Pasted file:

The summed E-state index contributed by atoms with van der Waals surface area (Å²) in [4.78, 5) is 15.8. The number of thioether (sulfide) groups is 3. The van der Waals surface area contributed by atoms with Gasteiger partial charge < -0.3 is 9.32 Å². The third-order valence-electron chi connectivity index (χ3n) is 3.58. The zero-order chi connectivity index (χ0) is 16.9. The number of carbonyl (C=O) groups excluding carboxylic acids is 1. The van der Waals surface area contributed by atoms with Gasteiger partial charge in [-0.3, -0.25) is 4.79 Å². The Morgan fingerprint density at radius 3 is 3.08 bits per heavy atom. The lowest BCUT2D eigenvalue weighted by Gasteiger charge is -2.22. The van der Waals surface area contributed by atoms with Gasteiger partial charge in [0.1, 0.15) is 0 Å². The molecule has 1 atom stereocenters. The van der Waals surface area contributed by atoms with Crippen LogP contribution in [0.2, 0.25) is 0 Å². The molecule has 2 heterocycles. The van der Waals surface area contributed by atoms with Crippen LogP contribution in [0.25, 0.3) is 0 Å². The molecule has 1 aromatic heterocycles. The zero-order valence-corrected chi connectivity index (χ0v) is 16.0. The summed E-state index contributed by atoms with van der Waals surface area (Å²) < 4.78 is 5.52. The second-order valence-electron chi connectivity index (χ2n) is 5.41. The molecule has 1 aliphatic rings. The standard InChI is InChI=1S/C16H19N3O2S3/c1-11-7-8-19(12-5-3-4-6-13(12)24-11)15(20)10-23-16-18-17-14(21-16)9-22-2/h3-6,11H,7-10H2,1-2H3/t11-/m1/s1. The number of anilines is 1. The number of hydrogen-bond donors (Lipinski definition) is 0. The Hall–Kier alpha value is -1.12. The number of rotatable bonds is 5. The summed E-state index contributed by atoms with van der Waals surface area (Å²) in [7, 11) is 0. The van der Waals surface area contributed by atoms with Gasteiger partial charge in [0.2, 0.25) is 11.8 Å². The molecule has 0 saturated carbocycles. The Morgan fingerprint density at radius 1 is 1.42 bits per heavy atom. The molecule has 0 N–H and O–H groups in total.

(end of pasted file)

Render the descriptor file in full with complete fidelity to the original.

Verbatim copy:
The summed E-state index contributed by atoms with van der Waals surface area (Å²) in [4.78, 5) is 15.8. The number of thioether (sulfide) groups is 3. The van der Waals surface area contributed by atoms with Gasteiger partial charge < -0.3 is 9.32 Å². The third-order valence-electron chi connectivity index (χ3n) is 3.58. The zero-order chi connectivity index (χ0) is 16.9. The number of carbonyl (C=O) groups excluding carboxylic acids is 1. The van der Waals surface area contributed by atoms with Gasteiger partial charge in [-0.3, -0.25) is 4.79 Å². The Morgan fingerprint density at radius 3 is 3.08 bits per heavy atom. The lowest BCUT2D eigenvalue weighted by Gasteiger charge is -2.22. The van der Waals surface area contributed by atoms with Gasteiger partial charge in [0.1, 0.15) is 0 Å². The molecule has 1 atom stereocenters. The van der Waals surface area contributed by atoms with Crippen LogP contribution in [0.2, 0.25) is 0 Å². The molecule has 2 heterocycles. The van der Waals surface area contributed by atoms with Crippen LogP contribution in [0.25, 0.3) is 0 Å². The molecule has 1 aromatic heterocycles. The zero-order valence-corrected chi connectivity index (χ0v) is 16.0. The summed E-state index contributed by atoms with van der Waals surface area (Å²) < 4.78 is 5.52. The second-order valence-electron chi connectivity index (χ2n) is 5.41. The molecule has 1 aliphatic rings. The standard InChI is InChI=1S/C16H19N3O2S3/c1-11-7-8-19(12-5-3-4-6-13(12)24-11)15(20)10-23-16-18-17-14(21-16)9-22-2/h3-6,11H,7-10H2,1-2H3/t11-/m1/s1. The number of anilines is 1. The number of hydrogen-bond donors (Lipinski definition) is 0. The Hall–Kier alpha value is -1.12. The number of rotatable bonds is 5. The summed E-state index contributed by atoms with van der Waals surface area (Å²) in [7, 11) is 0. The van der Waals surface area contributed by atoms with Gasteiger partial charge in [0.2, 0.25) is 11.8 Å². The molecule has 0 saturated carbocycles. The Morgan fingerprint density at radius 1 is 1.42 bits per heavy atom. The molecule has 0 N–H and O–H groups in total.